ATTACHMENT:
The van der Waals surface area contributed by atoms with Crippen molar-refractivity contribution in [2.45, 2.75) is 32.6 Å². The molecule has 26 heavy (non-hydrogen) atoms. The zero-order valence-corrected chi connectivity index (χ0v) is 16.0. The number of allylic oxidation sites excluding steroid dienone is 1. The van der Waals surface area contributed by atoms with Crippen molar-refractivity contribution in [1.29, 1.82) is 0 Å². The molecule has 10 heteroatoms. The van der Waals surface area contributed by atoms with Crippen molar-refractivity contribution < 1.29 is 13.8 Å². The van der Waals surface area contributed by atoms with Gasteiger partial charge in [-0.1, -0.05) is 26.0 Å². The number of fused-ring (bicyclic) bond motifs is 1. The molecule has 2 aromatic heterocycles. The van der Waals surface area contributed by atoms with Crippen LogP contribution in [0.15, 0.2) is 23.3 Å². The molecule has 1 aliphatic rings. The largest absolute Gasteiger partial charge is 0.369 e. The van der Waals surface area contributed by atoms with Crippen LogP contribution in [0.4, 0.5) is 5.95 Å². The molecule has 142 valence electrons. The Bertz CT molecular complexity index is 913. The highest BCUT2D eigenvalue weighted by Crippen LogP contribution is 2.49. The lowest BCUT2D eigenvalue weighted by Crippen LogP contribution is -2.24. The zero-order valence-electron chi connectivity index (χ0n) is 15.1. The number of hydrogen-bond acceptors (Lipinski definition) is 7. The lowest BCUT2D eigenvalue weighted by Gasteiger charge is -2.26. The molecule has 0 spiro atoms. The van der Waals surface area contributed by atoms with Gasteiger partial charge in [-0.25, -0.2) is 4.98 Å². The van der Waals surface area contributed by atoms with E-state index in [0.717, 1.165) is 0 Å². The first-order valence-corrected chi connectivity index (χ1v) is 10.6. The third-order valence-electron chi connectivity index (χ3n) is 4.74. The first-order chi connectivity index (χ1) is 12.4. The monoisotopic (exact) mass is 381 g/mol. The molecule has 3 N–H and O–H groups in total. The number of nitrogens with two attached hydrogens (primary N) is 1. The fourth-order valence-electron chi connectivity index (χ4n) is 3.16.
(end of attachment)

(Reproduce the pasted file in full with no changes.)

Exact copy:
The van der Waals surface area contributed by atoms with Crippen molar-refractivity contribution in [2.45, 2.75) is 32.6 Å². The molecule has 26 heavy (non-hydrogen) atoms. The zero-order valence-corrected chi connectivity index (χ0v) is 16.0. The number of allylic oxidation sites excluding steroid dienone is 1. The van der Waals surface area contributed by atoms with Crippen molar-refractivity contribution in [1.29, 1.82) is 0 Å². The molecule has 10 heteroatoms. The van der Waals surface area contributed by atoms with Crippen molar-refractivity contribution < 1.29 is 13.8 Å². The van der Waals surface area contributed by atoms with Gasteiger partial charge in [-0.1, -0.05) is 26.0 Å². The number of fused-ring (bicyclic) bond motifs is 1. The molecule has 2 aromatic heterocycles. The van der Waals surface area contributed by atoms with Crippen LogP contribution in [0.15, 0.2) is 23.3 Å². The molecule has 1 aliphatic rings. The largest absolute Gasteiger partial charge is 0.369 e. The van der Waals surface area contributed by atoms with Crippen LogP contribution in [0.4, 0.5) is 5.95 Å². The molecule has 142 valence electrons. The Bertz CT molecular complexity index is 913. The highest BCUT2D eigenvalue weighted by Crippen LogP contribution is 2.49. The lowest BCUT2D eigenvalue weighted by Crippen LogP contribution is -2.24. The zero-order valence-electron chi connectivity index (χ0n) is 15.1. The number of hydrogen-bond acceptors (Lipinski definition) is 7. The lowest BCUT2D eigenvalue weighted by Gasteiger charge is -2.26. The molecule has 0 spiro atoms. The van der Waals surface area contributed by atoms with Gasteiger partial charge in [-0.25, -0.2) is 4.98 Å². The van der Waals surface area contributed by atoms with E-state index in [0.717, 1.165) is 0 Å². The first-order valence-corrected chi connectivity index (χ1v) is 10.6. The third-order valence-electron chi connectivity index (χ3n) is 4.74. The first-order chi connectivity index (χ1) is 12.4. The monoisotopic (exact) mass is 381 g/mol. The molecule has 3 N–H and O–H groups in total. The number of nitrogens with two attached hydrogens (primary N) is 1. The fourth-order valence-electron chi connectivity index (χ4n) is 3.16.